Hungarian researchers develop a mass ventilator that can combat Covid-19

By - World Healthcare Journal

Hungarian researchers develop a mass ventilator that can combat Covid-19

A team of research and development engineers, doctors and mathematicians have created the MassVentil system, a ventilator that is able to ventilate up to 5 people at the same time. It is currently being enhanced to ventilate up to 50 people simultaneously– all while protecting healthcare workers.

With the advent of the Covid-19 pandemic, a lack of ventilators was a major problem that many hospitals faced with the sheer abundance and influx of patients suffering from the virus. To make matters worse, the ventilators that were available could only support one person at a time. A key symptom of the virus was acute respiratory problems within the human body, and hospitals were struggling to keep up with the demand of patients needing a ventilator to support their breathing.

Dr. Miklós Kozlovszky, Associate Professor at Obuda University in Budapest, assembled a team of researchers to invent a machine that would help patients suffering with the pandemic to breathe better, as well as shield healthcare workers from possible contraction of the virus.

With its revolutionary concept and design the MassVentil project could help the medical community fight the ongoing threat of coronavirus. As a research and development engineer, as well as head of the MassVentil project, Dr. Kozlovszky stresses that the ventilators’ ability to protect healthcare workers is one of its greatest advantages, as the exhaled air from patients is filtered and removed from the surrounding areas.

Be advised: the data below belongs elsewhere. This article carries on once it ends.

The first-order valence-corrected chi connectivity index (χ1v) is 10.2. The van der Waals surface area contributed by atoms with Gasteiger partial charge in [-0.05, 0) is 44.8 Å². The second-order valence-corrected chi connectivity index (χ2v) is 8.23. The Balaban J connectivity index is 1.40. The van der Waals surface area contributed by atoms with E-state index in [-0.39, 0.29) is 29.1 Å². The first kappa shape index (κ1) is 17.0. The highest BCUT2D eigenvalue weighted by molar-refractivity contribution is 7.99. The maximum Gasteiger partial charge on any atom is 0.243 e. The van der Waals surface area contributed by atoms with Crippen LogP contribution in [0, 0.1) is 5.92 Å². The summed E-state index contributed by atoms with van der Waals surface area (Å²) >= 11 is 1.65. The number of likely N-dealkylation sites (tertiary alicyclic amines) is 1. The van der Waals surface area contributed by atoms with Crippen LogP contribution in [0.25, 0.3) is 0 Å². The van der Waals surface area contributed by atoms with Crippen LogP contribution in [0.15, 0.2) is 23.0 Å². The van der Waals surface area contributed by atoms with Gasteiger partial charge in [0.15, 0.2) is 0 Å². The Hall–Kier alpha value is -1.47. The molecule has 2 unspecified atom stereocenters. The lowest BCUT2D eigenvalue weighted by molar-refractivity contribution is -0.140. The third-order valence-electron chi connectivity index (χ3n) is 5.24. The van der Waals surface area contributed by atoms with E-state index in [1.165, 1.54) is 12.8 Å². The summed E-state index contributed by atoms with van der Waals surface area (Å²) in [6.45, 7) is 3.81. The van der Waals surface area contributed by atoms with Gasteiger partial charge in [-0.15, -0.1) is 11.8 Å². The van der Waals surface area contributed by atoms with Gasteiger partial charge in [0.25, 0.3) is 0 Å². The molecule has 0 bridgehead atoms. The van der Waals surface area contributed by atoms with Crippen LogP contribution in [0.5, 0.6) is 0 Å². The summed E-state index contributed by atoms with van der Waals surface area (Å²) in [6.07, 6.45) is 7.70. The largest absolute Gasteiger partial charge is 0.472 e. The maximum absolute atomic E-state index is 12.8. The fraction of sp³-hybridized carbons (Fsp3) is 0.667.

The ventilator is designed to be stand-alone - it does not need to be connected to hospital infrastructure for gas and electric supply. This mobility allows the ventilator to be utilised in places that do not have a complete hospital structure.

“The system consists of two main parts: a central gas transport system and smaller patient-specific ventilators. The central inhalation and exhalation gas management allows more patients to be ventilated at the same time, thereby saving more lives,” says Dr. Kozlovszky.

The individual patients’ breathing modules can be connected modularly to the intake air duct system and the exhalation duct system. Each breathing module comprises a controllable oxygen blender and a controllable three-passage valve as well as software for individually controlling the breathing parameters of the patient(such as respiration count, volume, pressure, oxygen concentration.

Early prototypes of the ventilator were designed using 3D printers. "With 3D printers we reached the prototype phase quicker and at a lower cost than planned, printing, installing and testing within a couple of hours. The licensing process is still underway, but the tests are encouraging," he adds.

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